I do have some aversion to the system, mostly because it sounds rather clunky. I’m particularly against the idea of having multiple books to continue lists in; I can’t really say why that turns me off, but it does. Perhaps I’m thinking too far into the future with the system, and envisioning stacks and stacks of A4 notebooks all over my desk. (Not that that would be much different than the state of my desk now, but I digress.) Perhaps that is the reason I’m hesitant about the system: I’m a terribly disorganized person, and the idea of dating all of my lists, and keeping track of when a list is due to be distilled, sounds like a nightmare for me. There’s a reason I like computer programs to keep track of when a word needs to be reviewed. 🙂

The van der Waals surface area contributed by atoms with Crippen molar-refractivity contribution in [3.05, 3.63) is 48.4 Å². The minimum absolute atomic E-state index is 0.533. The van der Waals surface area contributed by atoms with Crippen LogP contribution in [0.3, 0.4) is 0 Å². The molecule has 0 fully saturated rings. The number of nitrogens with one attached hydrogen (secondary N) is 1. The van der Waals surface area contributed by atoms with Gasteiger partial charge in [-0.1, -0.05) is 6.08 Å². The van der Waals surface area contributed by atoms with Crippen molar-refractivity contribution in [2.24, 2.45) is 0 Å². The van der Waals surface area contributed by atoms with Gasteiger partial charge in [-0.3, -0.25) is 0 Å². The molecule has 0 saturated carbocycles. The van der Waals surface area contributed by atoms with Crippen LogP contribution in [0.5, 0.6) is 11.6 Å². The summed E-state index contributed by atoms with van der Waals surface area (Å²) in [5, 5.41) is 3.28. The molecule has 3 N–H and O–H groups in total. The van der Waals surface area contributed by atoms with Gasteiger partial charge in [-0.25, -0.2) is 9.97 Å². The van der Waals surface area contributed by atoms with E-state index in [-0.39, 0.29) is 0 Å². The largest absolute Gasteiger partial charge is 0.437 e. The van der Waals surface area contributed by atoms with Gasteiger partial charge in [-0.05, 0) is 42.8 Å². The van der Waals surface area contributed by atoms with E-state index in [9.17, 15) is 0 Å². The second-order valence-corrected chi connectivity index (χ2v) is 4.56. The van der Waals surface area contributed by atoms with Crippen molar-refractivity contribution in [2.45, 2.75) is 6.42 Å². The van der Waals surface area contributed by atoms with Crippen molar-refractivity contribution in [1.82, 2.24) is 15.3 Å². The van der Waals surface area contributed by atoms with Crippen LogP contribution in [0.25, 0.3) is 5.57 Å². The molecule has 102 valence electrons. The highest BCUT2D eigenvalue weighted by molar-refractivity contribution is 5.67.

The other concern I have is that using this method, I don’t think a lot of contextual information can be given easily. If you were to put a sentence with each word you want to learn, you’d need far more space than he’s allowing. Furthermore, when you distilled your list, would you copy over the example sentence again? How does one deal with words that have multiple meanings? Do you put all of the meanings under one head word and hope you know when to use which word, or do you make a separate head word for each meaning?

How does one deal with various expressions that one can build with one word? There are some words in my German dictionaries that have dozens (literally) of different expressions. Do you make a new head word for each expression, or include all of the expressions you care about under the pertinent head word?

At any rate, as I said, it’s an interesting system. I especially like how he stresses that one shouldn’t “cram” while writing the words out. Just write them out and enjoy the process; it’ll probably help you remember them.